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Helen Kennedy: Everyday life in times of datafication

The event will be held in English and simultaneously translated into German. In addition Helen Kennedy lecture will be broadcasted live from 7 pm – if the livestream is not being displayed here, please reload this page. The recorded video will be uploaded to this website a few days after the event.

Please note: Due to the current development of the infection situation, the event will take place under the 2G rule and not under the 3G rule as originally announced. Admission will only be granted to registered persons who have been vaccinated or recovered. In order to be able to track possible chains of infection, a registration via the Corona-Warn-App will take place on site. As the admission takes longer than usual due to the hygiene concept, we kindly ask you to be there in time.

Attending to everyday experiences of living with data can help us make sense of the digital society, especially in relation to the politics of datafication and data-related inequalities. By focusing on everyday life, structures of datafication can be seen not simply as constitutive of social life, but also to be constituted through everyday practices. With an everyday life lens, we can seek out acts of agency, which there is little scope for in visions of datafication conjured up by concepts like data colonialism and surveillance capitalism. Attending to the everyday directs us to the importance of people’s feelings and values in their experiences with data and often mundane acts of agency.

Social inequalities shape lives and lead to different data experiences, many of which are troubling. People’s everyday lives are not all the same, and already socially unequal populations are more likely to be discriminated against in data-driven systems. The relationship between inequality and datafication, therefore, also requires our attention. In short, ostensibly apolitical, ordinary, everyday engagements with data are as important as more obviously political phenomena, in the broad project of understanding and intervening in data power. The ordinary is political, and a lot is lost if we overlook this.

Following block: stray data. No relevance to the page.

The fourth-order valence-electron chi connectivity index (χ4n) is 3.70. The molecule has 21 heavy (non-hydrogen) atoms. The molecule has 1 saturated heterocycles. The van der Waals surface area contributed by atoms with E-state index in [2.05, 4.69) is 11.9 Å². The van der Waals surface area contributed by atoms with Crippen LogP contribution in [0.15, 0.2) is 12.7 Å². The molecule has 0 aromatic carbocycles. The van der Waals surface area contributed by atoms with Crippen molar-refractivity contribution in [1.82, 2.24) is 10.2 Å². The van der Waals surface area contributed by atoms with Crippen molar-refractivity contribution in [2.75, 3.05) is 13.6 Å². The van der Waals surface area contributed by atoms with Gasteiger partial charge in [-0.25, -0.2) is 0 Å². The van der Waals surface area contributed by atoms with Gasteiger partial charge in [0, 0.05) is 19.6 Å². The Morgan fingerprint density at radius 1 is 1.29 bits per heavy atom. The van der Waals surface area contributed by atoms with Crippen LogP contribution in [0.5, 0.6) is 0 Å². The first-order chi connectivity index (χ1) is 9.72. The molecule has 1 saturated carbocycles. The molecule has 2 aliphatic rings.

Helen Kennedy: Everyday life in times of datafication
Tuesday 16 November 2021 | 7 pm | Doors open 6.30 pm
Auditorium Friedrichstraße – Quartier 110 | Friedrichstraße 180
Livestream –




Helen Kennedy is Professor of Digital Society at the University of Sheffield where she directs the Living With Data programme of research. She is interested in how digital developments are experienced by ’ordinary people,’ and how these experiences can inform the work of digital practitioners in ways that overcome inequalities. She researches perceptions of and feelings about ‘datafication,’ the possibility of data-related agency, and whether engaging with data mobilises people to act.



18:30  Doors open
19:00 – 19:15  Welcome and introduction
19:15 – 20:00  Everyday life in times of datafication
  Helen Kennedy (University of Sheffiled)
20:00 – 20:30  Discussion and questions from the audience. Moderation: Tobi Müller
20:30 – 21:30  Get-together


For press accreditation, please contact Frederik Efferenn.

Making Sense of the Digital Society

The current rapid pace of technological change creates enormous uncertainties – and thus the need for explanations that help us better understand our situation and shape the future. The Alexander von Humboldt Institute for Internet and Society (HIIG) and the Federal Agency for Civic Education (bpb) are therefore continuing the Lecture Series Making Sense of the Digital Society that was launched in 2017. The aim of the format is to develop a European perspective on the current processes of transformation and its societal impact.



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Event date

16.11.2021 | 6.30 pm – 9.00 pm ical | gcal


Auditorium Friedrichstraße,  Friedrichstraße 180,  10117 Berlin


Christian Grauvogel

Former Head of Dialogue & Knowledge Transfer | Project Coordinator SET


This high-profile lecture series thrives to develop a European perspective on the processes of transformation that our societies are currently undergoing.


Once a month we publicly discuss the impact of digitalisation on the society. Therefore we invite special guests and engage in a dialogue with the audience.


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